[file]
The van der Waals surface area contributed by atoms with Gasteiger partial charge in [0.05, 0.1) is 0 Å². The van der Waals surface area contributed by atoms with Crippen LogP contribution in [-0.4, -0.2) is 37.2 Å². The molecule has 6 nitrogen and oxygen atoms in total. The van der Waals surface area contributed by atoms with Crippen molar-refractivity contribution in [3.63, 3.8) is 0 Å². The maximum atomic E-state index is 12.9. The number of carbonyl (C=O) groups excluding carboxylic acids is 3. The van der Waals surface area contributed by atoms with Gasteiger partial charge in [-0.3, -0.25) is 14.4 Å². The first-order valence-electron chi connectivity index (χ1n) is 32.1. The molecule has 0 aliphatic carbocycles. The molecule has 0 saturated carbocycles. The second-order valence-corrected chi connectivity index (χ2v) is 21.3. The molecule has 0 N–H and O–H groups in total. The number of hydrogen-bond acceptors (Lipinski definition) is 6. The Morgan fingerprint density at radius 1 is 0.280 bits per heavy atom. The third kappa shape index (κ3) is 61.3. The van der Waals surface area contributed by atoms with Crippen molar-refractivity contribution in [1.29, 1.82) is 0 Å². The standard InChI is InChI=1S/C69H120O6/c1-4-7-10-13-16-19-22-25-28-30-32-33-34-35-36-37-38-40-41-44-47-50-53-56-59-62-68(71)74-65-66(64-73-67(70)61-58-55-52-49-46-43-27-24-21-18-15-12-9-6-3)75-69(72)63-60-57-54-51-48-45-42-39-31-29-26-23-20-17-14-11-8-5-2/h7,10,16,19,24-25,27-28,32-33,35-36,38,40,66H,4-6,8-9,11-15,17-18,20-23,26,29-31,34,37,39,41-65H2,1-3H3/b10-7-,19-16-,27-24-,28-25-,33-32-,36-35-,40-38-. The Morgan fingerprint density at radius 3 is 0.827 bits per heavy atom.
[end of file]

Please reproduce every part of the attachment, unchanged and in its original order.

The van der Waals surface area contributed by atoms with Gasteiger partial charge in [0.05, 0.1) is 0 Å². The van der Waals surface area contributed by atoms with Crippen LogP contribution in [-0.4, -0.2) is 37.2 Å². The molecule has 6 nitrogen and oxygen atoms in total. The van der Waals surface area contributed by atoms with Crippen molar-refractivity contribution in [3.63, 3.8) is 0 Å². The maximum atomic E-state index is 12.9. The number of carbonyl (C=O) groups excluding carboxylic acids is 3. The van der Waals surface area contributed by atoms with Gasteiger partial charge in [-0.3, -0.25) is 14.4 Å². The first-order valence-electron chi connectivity index (χ1n) is 32.1. The molecule has 0 aliphatic carbocycles. The molecule has 0 saturated carbocycles. The second-order valence-corrected chi connectivity index (χ2v) is 21.3. The molecule has 0 N–H and O–H groups in total. The number of hydrogen-bond acceptors (Lipinski definition) is 6. The Morgan fingerprint density at radius 1 is 0.280 bits per heavy atom. The third kappa shape index (κ3) is 61.3. The van der Waals surface area contributed by atoms with Crippen molar-refractivity contribution in [1.29, 1.82) is 0 Å². The standard InChI is InChI=1S/C69H120O6/c1-4-7-10-13-16-19-22-25-28-30-32-33-34-35-36-37-38-40-41-44-47-50-53-56-59-62-68(71)74-65-66(64-73-67(70)61-58-55-52-49-46-43-27-24-21-18-15-12-9-6-3)75-69(72)63-60-57-54-51-48-45-42-39-31-29-26-23-20-17-14-11-8-5-2/h7,10,16,19,24-25,27-28,32-33,35-36,38,40,66H,4-6,8-9,11-15,17-18,20-23,26,29-31,34,37,39,41-65H2,1-3H3/b10-7-,19-16-,27-24-,28-25-,33-32-,36-35-,40-38-. The Morgan fingerprint density at radius 3 is 0.827 bits per heavy atom.